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Copendium Paperback – 5 Sep 2013
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Copendium is a collection of album reviews, exactly 10 years worth, which Cope wrote for his own Head Heritage website. He homes in on the unsung, music that is unknown, unloved, even unreleased...If, like me, you thought you knew your musical onions, if you pride yourself on knowing or just owning the work of musicians whose mothers don t even know they exist, then reading Copendium is a humbling exercise...Every essay in Copendium is an adventure (Roddy Doyle Irish Times)
Here is a book of umpteen reviews by Cope of umpteen bands, a book so thick that its spine alone can accommodate not only the book's title and author, Faber's logo and a drawing of the Cerne Abbas giant waving an electric guitar, but three quotes from reviews of the book itself (from Bobby Gillespie of Primal Scream, Roddy Doyle and Q magazine). Of these umpteen bands, I had heard of about 11. (Nic Lezard Guardian)
Cult singer and songwriter Julian Cope's Copendium is a wonderful tribute to the misfits, outsiders and head-cases who have marked music's most magnificent margins. While heavyweights such as Miles Davis and Black Sabbath are loudly hymned, so are 'underpraised' artists such as the Mops and Jex Thoth. (Rob Fitzpatrick Sunday Times, Music Books of the Year)
I think Julian is the best writer on rock and roll in the world today. No contest. Lester Bangs would love him if he were still alive. They'd be blood brothers. He's got the spirit alright. True faith. (Bobby Gillespie)
Julian Cope's Copendium provides an alternative history of popular music from the Fifties to the present. Cope is the well-read jester of English pop, a real one-off, and we're lucky to have him. (Ian Thomson The Standard, Books of the Year)
Inside a black tortoise-shell cover, Copendium finds the erstwhile Teardrop Explodes loon vibing about some of the most outré rock records ever made. Collated from 10 years worth monthly posts on Cope s Head Heritage website, each entry reads like a mission statement to convert you to the Arch-Drude's latest space-cake obsession. Whether raving about mid-60s proto-metallers Blue Cheer or contemporary psych troop Sunburned Hand Of The Man, Cope makes most other rock writing seem lifeless. (Andrew Perry Q Magazine, Books of the Year)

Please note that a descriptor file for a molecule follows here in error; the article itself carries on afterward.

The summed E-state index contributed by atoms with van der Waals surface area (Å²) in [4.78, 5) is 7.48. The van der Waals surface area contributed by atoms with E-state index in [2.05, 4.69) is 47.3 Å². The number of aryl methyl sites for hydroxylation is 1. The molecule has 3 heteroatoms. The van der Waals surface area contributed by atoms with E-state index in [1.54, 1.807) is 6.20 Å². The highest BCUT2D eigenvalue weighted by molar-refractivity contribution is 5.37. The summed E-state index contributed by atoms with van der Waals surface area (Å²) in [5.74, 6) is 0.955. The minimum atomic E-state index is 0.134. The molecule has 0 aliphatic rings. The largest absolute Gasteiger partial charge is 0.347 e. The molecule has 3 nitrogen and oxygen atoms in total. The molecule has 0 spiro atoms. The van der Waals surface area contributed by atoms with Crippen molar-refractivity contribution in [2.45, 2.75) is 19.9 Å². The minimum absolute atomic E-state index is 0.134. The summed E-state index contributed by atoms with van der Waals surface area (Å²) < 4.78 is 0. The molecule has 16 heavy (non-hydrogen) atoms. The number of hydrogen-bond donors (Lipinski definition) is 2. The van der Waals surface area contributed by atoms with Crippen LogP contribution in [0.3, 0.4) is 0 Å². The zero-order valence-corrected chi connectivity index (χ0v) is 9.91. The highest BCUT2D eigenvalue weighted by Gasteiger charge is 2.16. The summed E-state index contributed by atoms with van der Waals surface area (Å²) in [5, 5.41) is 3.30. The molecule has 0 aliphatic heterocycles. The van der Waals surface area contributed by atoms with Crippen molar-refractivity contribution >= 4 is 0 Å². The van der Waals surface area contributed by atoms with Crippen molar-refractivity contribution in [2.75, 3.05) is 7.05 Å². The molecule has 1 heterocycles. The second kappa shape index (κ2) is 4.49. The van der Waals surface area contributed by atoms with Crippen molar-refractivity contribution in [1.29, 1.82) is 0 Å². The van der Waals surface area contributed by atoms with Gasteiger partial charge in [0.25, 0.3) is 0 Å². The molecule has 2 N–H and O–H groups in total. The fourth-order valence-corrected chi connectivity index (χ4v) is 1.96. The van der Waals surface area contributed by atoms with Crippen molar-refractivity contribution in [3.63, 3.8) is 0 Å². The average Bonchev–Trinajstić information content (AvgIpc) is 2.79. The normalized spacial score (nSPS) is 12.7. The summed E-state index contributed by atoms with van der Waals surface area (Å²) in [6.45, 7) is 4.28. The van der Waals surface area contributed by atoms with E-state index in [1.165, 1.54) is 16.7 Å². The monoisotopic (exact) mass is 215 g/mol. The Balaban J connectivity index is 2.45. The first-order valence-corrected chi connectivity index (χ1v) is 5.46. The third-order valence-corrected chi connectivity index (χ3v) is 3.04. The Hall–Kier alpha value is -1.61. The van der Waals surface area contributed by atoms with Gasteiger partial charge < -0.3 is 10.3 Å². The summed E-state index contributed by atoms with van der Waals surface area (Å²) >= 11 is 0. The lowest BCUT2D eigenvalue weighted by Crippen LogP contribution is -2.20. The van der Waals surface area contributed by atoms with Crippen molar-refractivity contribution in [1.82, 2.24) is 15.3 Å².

Phrase by phrase, Cope is the best music writer going. He has taste, anger, wit and a resplendent supracosmic vision. His decade's writings have now been compiled as Copendium ... One hell of a book. (Toby Litt The Herald, Books of the Year)
Downright irresistible (Ben Thomson Independent on Sunday, Books of the Year)
A combination of fastidiousness and freakout fervour means Copendium achieves its own aim of being an alternative head's guide to all and every music. It also documents a history just passed. Cope will always make us want to listen to this music again. He has also captured why the process of discovering it has changed forever. (Wire)
Copendium by Julian Cope - the visionary musician, antiquarian and musicologist - is an alternative history of the last six decades of popular music.See all Product description
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Since getting hooked-up each month to feature a Drudion Julian has also reviewed an album of the month, some brand new, others decades old with no pre-requisites on genre, style or length. All of them are compiled here in alphabetical order, each decade featuring a small introduction to the period.
This material is all ready and available to peruse on Head Heritage, but the mere finger ache of scrolling down through endless obscure and, sometimes, unattractive album covers is a daunting enough task without the miles of backlit text to rummage through. With 'Copendium' everything's available and 'loaded' without the eye-ache that comes from heavy websurfing and it's far more encouraging. The 'Copendium' itself is big, black, and bears a very heavy presence; like all his others it's a very pretty book. An added bonus is the astonishing material within.
The extensive contents, glossary and index pages make it clear this isn't something to read and bookmark (but pen and paper may come in handy). It works as more of a resource to come back to and scour through, but Julian's writing style is so endearing it's tough to put the book to one side. Julian refers to himself as an 'erudite barbarian', and his colloquial ramblings certainly reflect that. Meanwhile having everything in pure black and white with zero distractions gives you a reasonable image of what to expect. Julian's enthusiasm shines, and he actually convinces you of the crucial nature of this music. Drawing on his own personal experiences of discovery and using the most absurd metaphors makes you wonder just what you're missing out on. So far I've read up on six albums I've never heard before, and I know I must hear them: He's that convincing. Otherwise I've discovered two new gems and rediscovered one I'd almost forgotten about completely. I was certain I wouldn't need the accompanying discs, but now I'm thinking otherwise and counting down the days.